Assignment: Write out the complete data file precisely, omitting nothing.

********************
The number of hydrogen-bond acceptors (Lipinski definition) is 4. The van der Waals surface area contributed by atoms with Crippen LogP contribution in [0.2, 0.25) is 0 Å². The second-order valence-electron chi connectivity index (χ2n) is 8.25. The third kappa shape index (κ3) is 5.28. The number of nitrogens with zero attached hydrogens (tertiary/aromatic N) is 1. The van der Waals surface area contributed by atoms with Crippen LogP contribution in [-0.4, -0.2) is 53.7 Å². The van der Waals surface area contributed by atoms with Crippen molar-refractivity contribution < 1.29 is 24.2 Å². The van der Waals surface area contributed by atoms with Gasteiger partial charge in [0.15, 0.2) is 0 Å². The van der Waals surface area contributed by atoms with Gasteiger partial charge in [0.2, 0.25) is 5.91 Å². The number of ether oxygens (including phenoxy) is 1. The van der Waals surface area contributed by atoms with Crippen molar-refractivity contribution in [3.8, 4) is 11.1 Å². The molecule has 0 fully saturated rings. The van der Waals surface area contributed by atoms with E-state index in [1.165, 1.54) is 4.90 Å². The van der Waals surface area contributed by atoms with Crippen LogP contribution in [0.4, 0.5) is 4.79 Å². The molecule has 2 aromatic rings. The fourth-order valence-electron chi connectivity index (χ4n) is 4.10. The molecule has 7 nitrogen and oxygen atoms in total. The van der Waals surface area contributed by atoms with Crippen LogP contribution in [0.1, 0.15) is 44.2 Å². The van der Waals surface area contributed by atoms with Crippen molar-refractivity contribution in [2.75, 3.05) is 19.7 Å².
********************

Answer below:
The number of hydrogen-bond acceptors (Lipinski definition) is 4. The van der Waals surface area contributed by atoms with Crippen LogP contribution in [0.2, 0.25) is 0 Å². The second-order valence-electron chi connectivity index (χ2n) is 8.25. The third kappa shape index (κ3) is 5.28. The number of nitrogens with zero attached hydrogens (tertiary/aromatic N) is 1. The van der Waals surface area contributed by atoms with Crippen LogP contribution in [-0.4, -0.2) is 53.7 Å². The van der Waals surface area contributed by atoms with Crippen molar-refractivity contribution < 1.29 is 24.2 Å². The van der Waals surface area contributed by atoms with Gasteiger partial charge in [0.15, 0.2) is 0 Å². The van der Waals surface area contributed by atoms with Gasteiger partial charge in [0.2, 0.25) is 5.91 Å². The number of ether oxygens (including phenoxy) is 1. The van der Waals surface area contributed by atoms with Crippen molar-refractivity contribution in [3.8, 4) is 11.1 Å². The molecule has 0 fully saturated rings. The van der Waals surface area contributed by atoms with E-state index in [1.165, 1.54) is 4.90 Å². The van der Waals surface area contributed by atoms with Crippen LogP contribution in [0.4, 0.5) is 4.79 Å². The molecule has 2 aromatic rings. The fourth-order valence-electron chi connectivity index (χ4n) is 4.10. The molecule has 7 nitrogen and oxygen atoms in total. The van der Waals surface area contributed by atoms with Crippen LogP contribution in [0.1, 0.15) is 44.2 Å². The van der Waals surface area contributed by atoms with Crippen molar-refractivity contribution in [2.75, 3.05) is 19.7 Å².